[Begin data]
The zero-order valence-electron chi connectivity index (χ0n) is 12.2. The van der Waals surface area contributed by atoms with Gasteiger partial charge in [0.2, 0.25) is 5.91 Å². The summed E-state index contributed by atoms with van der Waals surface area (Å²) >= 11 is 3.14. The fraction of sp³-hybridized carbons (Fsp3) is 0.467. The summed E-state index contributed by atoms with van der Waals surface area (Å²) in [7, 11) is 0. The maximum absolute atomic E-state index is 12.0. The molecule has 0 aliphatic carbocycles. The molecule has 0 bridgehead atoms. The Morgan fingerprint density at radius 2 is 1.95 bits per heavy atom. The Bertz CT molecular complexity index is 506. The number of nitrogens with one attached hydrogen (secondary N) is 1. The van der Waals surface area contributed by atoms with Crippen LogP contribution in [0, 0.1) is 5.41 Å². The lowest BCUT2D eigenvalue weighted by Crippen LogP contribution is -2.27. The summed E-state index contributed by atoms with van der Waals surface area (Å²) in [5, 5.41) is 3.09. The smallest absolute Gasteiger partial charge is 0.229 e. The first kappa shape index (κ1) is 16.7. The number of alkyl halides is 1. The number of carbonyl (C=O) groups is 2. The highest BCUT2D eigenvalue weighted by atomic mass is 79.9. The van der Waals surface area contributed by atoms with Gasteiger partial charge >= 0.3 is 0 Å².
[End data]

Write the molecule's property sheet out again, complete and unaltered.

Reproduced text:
The zero-order valence-electron chi connectivity index (χ0n) is 12.2. The van der Waals surface area contributed by atoms with Gasteiger partial charge in [0.2, 0.25) is 5.91 Å². The summed E-state index contributed by atoms with van der Waals surface area (Å²) >= 11 is 3.14. The fraction of sp³-hybridized carbons (Fsp3) is 0.467. The summed E-state index contributed by atoms with van der Waals surface area (Å²) in [7, 11) is 0. The maximum absolute atomic E-state index is 12.0. The molecule has 0 aliphatic carbocycles. The molecule has 0 bridgehead atoms. The Morgan fingerprint density at radius 2 is 1.95 bits per heavy atom. The Bertz CT molecular complexity index is 506. The number of nitrogens with one attached hydrogen (secondary N) is 1. The van der Waals surface area contributed by atoms with Crippen LogP contribution in [0, 0.1) is 5.41 Å². The lowest BCUT2D eigenvalue weighted by Crippen LogP contribution is -2.27. The summed E-state index contributed by atoms with van der Waals surface area (Å²) in [5, 5.41) is 3.09. The smallest absolute Gasteiger partial charge is 0.229 e. The first kappa shape index (κ1) is 16.7. The number of alkyl halides is 1. The number of carbonyl (C=O) groups is 2. The highest BCUT2D eigenvalue weighted by atomic mass is 79.9. The van der Waals surface area contributed by atoms with Gasteiger partial charge >= 0.3 is 0 Å².